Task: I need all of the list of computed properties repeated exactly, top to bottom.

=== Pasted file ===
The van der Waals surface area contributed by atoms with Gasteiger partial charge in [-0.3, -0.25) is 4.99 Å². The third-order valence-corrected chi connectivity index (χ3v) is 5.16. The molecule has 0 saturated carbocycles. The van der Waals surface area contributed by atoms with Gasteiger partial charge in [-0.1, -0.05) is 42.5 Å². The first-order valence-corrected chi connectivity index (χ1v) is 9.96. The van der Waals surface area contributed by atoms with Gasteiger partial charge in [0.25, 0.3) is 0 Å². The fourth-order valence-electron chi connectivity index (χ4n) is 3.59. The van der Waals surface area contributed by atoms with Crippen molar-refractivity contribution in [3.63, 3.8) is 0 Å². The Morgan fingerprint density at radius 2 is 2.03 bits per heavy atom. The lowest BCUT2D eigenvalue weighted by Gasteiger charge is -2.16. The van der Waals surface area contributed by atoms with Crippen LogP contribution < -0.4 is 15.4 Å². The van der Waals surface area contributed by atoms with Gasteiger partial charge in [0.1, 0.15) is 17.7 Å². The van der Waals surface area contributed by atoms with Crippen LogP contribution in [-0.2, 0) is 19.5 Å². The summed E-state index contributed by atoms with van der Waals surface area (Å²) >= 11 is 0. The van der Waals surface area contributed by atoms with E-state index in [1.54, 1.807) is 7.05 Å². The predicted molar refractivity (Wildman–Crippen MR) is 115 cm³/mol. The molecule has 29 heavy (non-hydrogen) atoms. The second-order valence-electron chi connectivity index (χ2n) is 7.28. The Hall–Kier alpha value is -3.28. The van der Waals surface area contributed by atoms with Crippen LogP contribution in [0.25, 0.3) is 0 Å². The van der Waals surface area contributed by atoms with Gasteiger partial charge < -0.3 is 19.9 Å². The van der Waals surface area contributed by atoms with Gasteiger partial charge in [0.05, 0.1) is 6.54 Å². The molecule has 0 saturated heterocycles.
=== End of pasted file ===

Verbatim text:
The van der Waals surface area contributed by atoms with Gasteiger partial charge in [-0.3, -0.25) is 4.99 Å². The third-order valence-corrected chi connectivity index (χ3v) is 5.16. The molecule has 0 saturated carbocycles. The van der Waals surface area contributed by atoms with Gasteiger partial charge in [-0.1, -0.05) is 42.5 Å². The first-order valence-corrected chi connectivity index (χ1v) is 9.96. The van der Waals surface area contributed by atoms with Gasteiger partial charge in [0.25, 0.3) is 0 Å². The fourth-order valence-electron chi connectivity index (χ4n) is 3.59. The van der Waals surface area contributed by atoms with Crippen molar-refractivity contribution in [3.63, 3.8) is 0 Å². The Morgan fingerprint density at radius 2 is 2.03 bits per heavy atom. The lowest BCUT2D eigenvalue weighted by Gasteiger charge is -2.16. The van der Waals surface area contributed by atoms with Crippen LogP contribution < -0.4 is 15.4 Å². The van der Waals surface area contributed by atoms with Gasteiger partial charge in [0.1, 0.15) is 17.7 Å². The van der Waals surface area contributed by atoms with Crippen LogP contribution in [-0.2, 0) is 19.5 Å². The summed E-state index contributed by atoms with van der Waals surface area (Å²) >= 11 is 0. The van der Waals surface area contributed by atoms with E-state index in [1.54, 1.807) is 7.05 Å². The predicted molar refractivity (Wildman–Crippen MR) is 115 cm³/mol. The molecule has 29 heavy (non-hydrogen) atoms. The second-order valence-electron chi connectivity index (χ2n) is 7.28. The Hall–Kier alpha value is -3.28. The van der Waals surface area contributed by atoms with Crippen LogP contribution in [0.25, 0.3) is 0 Å². The van der Waals surface area contributed by atoms with Gasteiger partial charge < -0.3 is 19.9 Å². The van der Waals surface area contributed by atoms with Gasteiger partial charge in [0.05, 0.1) is 6.54 Å². The molecule has 0 saturated heterocycles.